The position of the Conservative party was clarified by Chris Grayling, the justice secretary, when he revealed late last year that “replacement” of the HRA would be part of the Tory election campaign. The only thing that has held the Tories in check during this government has been the opposition from Liberal Democrats to any diluting of the Act or to our commitment to the European Convention. The Labour Party, has been equally consistently adamant that it intends to retain the HRA, and to remain committed to the Convention.
The outcome of the local and European elections has now intensified the debate. The UKIP challenge will no doubt push the Tories even further right: to further distance itself from the obligations under the Convention, which is frequently wrongly described by Tories and the press as an EU treaty.
When the decision to give domestic effect to the European Convention on Human Rights took place in Northern Ireland, the negotiators to the Good Friday agreement made sure that this was included. The Labour Government agreed to incorporate the Convention through an international treaty with the Government of the Republic of Ireland on the basis of a quid pro quo. The Human Rights Act was a crucial part of the peace accord.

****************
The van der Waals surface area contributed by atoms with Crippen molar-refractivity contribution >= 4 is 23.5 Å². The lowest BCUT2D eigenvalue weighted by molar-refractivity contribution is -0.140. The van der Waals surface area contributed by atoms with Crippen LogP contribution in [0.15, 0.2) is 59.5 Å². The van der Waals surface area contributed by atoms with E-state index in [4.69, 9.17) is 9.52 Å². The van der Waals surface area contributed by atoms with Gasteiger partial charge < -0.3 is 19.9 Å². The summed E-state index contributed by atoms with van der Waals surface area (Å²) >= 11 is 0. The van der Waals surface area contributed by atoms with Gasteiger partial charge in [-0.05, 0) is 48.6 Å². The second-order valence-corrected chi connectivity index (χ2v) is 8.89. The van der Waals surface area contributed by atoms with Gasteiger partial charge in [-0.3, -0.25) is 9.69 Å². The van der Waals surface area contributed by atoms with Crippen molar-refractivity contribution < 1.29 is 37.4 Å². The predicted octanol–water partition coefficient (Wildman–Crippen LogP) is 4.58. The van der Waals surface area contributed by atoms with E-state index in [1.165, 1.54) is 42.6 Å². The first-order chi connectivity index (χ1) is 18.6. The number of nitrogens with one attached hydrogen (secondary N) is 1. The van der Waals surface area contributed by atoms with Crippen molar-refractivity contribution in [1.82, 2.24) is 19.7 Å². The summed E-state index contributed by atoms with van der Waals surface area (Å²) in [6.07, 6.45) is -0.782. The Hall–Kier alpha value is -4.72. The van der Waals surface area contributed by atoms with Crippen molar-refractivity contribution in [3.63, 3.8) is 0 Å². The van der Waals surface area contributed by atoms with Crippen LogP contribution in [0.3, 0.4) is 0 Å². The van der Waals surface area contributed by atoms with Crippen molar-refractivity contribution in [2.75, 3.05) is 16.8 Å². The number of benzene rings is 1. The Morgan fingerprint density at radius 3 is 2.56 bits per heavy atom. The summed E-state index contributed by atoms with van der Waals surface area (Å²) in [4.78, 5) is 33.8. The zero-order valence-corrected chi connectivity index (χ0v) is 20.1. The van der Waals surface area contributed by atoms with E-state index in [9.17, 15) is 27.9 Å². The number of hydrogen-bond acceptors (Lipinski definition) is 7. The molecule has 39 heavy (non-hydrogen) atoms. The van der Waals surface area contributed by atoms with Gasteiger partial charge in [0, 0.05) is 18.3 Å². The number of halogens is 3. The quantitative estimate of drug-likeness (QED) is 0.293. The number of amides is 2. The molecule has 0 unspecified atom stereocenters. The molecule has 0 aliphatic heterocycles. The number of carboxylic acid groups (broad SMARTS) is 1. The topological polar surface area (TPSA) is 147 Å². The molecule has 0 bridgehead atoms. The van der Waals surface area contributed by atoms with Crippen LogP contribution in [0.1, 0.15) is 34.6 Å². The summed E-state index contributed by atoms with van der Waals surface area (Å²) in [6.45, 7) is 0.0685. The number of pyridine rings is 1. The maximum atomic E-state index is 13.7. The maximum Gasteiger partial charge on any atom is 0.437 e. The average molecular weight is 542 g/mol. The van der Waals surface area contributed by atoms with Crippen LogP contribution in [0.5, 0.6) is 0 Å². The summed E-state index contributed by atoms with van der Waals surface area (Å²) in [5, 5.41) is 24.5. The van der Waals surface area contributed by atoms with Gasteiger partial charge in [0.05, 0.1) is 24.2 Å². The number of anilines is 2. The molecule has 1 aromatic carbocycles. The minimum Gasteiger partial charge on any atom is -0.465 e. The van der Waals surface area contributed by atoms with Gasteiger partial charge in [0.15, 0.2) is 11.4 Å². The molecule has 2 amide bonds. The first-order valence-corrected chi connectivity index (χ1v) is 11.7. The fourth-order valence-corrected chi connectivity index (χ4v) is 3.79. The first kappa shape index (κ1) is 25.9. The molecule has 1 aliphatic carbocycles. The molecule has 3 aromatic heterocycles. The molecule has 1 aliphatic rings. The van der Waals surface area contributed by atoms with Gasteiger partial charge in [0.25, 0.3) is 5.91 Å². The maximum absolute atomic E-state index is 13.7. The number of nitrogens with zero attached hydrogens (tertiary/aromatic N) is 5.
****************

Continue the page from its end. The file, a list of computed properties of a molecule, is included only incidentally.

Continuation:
The HRA is misunderstood and very often misrepresented by right-wing politicians and the media, it has been variously portrayed as a threat to parliamentary sovereignty, a European imposition, and a “villain’s charter.” It is in reality, however, a victim’s charter. It provides a vital framework for such debate amongst people of good will.
Tory ministers are a major source of national embarrassment when they denounce the European Court of Human Rights whilst instructing the rest of the world, including other European states, to respect our collective international human rights obligations and “the rule of law.” Human Rights legislation exists throughout the free world. Free speech, the right to a fair trial, respect for private life and the prohibition on torture are values which distinguish democratic societies from fascist states.